Her campaign #MeriMarzi aims to promote menstrual health and wellness, hygiene and facilities for female sex workers in UP. She says, “Knowledge about natural body processes is a very basic human right. And for individuals whose occupation is providing sexual services, it becomes even more important.”

Meri Marzi aims to ensure sensitised, non-discriminatory health workers for the needs of female sex workers in the Suraksha Clinics under the UPSACS (Uttar Pradesh State AIDS Control Society) program by creating more dialogues and garnering public support for the cause of sex workers’ menstrual rights. The campaign will also ensure interventions with sex workers to clear misconceptions around overall hygiene management to ensure that results flow both ways.

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MH Fellow Sabna comes with significant experience working with a range of development issues. A co-founder of Project Sakhi Saheli, which aims to combat period poverty and break menstrual taboos, Sabna has, in the past, worked on the issue of menstruation in urban slums of Delhi with women and adolescent girls. She and her team also released MenstraBook, with menstrastories and organised Menstra Tlk in the Delhi School of Social Work to create more conversations on menstruation.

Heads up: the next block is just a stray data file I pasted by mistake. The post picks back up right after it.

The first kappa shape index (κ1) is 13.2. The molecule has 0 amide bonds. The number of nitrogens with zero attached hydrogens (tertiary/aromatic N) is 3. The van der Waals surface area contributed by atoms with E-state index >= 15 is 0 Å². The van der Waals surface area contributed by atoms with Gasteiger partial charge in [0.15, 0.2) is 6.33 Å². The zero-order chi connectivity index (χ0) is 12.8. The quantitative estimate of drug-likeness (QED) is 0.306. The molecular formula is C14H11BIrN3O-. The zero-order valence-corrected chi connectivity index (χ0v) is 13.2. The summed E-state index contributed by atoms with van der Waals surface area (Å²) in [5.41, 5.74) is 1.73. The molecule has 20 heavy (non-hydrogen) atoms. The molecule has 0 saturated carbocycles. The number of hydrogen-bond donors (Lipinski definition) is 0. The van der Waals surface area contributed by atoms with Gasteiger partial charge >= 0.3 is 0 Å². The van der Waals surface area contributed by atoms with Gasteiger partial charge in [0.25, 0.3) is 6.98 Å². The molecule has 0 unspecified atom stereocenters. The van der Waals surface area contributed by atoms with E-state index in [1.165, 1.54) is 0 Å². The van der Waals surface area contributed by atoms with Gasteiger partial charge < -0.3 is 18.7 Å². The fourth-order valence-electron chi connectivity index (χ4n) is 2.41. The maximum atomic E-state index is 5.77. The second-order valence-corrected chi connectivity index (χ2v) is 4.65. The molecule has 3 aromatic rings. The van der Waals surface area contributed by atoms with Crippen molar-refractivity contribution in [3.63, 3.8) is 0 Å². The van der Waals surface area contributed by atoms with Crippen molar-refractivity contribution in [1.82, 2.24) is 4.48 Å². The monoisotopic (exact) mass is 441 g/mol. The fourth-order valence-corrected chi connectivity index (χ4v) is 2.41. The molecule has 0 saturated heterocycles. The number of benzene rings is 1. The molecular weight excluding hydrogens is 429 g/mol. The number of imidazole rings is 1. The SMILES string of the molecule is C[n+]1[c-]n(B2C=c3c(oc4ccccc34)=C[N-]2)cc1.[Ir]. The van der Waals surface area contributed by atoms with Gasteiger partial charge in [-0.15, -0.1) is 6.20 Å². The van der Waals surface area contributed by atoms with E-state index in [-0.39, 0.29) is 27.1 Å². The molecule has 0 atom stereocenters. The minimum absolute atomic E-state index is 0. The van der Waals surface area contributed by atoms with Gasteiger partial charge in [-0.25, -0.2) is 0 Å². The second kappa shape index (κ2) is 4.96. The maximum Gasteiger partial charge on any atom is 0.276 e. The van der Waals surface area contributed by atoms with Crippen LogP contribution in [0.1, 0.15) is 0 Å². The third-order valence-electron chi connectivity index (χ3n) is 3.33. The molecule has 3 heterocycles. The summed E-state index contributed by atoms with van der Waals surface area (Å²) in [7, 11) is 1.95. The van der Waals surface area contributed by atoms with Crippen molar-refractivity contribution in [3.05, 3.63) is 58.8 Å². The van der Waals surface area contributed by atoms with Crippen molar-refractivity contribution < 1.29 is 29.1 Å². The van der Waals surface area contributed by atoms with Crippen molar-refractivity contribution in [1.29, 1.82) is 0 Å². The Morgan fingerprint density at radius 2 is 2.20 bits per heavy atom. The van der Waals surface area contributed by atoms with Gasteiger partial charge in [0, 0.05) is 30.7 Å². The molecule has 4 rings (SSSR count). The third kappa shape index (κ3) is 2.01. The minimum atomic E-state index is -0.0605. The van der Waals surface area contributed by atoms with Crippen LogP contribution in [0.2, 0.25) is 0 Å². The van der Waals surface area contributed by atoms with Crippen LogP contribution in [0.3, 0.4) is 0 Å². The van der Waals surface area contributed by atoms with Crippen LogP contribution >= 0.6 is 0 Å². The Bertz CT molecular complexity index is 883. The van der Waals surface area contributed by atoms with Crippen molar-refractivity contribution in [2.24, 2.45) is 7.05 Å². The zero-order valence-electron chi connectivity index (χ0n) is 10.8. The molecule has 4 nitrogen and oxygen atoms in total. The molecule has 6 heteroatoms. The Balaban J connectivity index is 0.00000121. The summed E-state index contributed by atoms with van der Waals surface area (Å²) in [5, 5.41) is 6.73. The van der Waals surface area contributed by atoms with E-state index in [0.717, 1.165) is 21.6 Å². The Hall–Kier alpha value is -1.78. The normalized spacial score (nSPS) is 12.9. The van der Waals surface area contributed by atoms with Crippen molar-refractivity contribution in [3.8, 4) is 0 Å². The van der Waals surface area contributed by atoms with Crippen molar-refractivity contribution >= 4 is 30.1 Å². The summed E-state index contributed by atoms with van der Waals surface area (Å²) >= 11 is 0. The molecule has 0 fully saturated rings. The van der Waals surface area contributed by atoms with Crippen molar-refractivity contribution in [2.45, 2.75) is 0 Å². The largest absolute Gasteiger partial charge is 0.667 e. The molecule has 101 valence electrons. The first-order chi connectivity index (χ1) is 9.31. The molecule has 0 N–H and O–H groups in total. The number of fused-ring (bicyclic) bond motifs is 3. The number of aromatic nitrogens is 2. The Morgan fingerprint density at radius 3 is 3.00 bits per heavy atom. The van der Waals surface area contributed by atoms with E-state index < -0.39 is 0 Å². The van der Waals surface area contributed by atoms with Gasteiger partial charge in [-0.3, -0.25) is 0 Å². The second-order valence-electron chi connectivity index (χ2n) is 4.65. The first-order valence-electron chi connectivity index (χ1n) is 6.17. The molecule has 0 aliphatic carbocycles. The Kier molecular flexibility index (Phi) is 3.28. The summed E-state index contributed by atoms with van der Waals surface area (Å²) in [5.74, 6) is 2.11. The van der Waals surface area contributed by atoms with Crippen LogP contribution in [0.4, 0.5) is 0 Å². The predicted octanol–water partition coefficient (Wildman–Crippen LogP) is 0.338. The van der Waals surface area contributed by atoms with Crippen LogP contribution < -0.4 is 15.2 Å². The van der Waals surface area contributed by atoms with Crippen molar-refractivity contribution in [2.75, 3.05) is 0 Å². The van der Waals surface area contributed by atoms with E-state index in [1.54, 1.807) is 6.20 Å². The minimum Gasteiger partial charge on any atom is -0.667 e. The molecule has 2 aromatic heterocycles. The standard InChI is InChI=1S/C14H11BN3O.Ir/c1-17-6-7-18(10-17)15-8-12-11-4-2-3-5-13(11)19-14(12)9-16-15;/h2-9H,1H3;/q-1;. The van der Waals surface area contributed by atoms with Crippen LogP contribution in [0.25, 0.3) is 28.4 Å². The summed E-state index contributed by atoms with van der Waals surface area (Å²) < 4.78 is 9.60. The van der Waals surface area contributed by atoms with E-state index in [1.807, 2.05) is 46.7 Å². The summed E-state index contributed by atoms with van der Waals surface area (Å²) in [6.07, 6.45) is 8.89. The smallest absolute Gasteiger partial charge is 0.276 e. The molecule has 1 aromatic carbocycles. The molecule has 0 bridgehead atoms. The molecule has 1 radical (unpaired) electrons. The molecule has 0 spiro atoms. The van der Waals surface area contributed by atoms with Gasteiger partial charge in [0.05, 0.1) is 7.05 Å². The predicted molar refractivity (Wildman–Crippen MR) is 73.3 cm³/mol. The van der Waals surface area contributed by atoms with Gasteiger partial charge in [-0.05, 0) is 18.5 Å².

With YKA MHM Fellow Vineet, Sabna launched Menstratalk, a campaign that aims to put an end to period poverty and smash menstrual taboos in society. As a start, the campaign aims to begin conversations on menstrual health with five hundred adolescents and youth in Delhi through offline platforms, and through this community mobilise support to create Period Friendly Institutions out of educational institutes in the city.

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A student from Delhi School of Social work, Vineet is a part of Project Sakhi Saheli, an initiative by the students of Delhi school of Social Work to create awareness on Menstrual Health and combat Period Poverty. Along with MHM Action Fellow Sabna, Vineet launched Menstratalk, a campaign that aims to put an end to period poverty and smash menstrual taboos in society.

As a start, the campaign aims to begin conversations on menstrual health with five hundred adolescents and youth in Delhi through offline platforms, and through this community mobilise support to create Period Friendly Institutions out of educational institutes in the city.

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A native of Bhagalpur district – Bihar, Shalini Jha believes in equal rights for all genders and wants to work for a gender-equal and just society. In the past she’s had a year-long association as a community leader with Haiyya: Organise for Action’s Health Over Stigma campaign. She’s pursuing a Master’s in Literature with Ambedkar University, Delhi and as an MHM Fellow with YKA, recently launched ‘Project अल्हड़ (Alharh)’.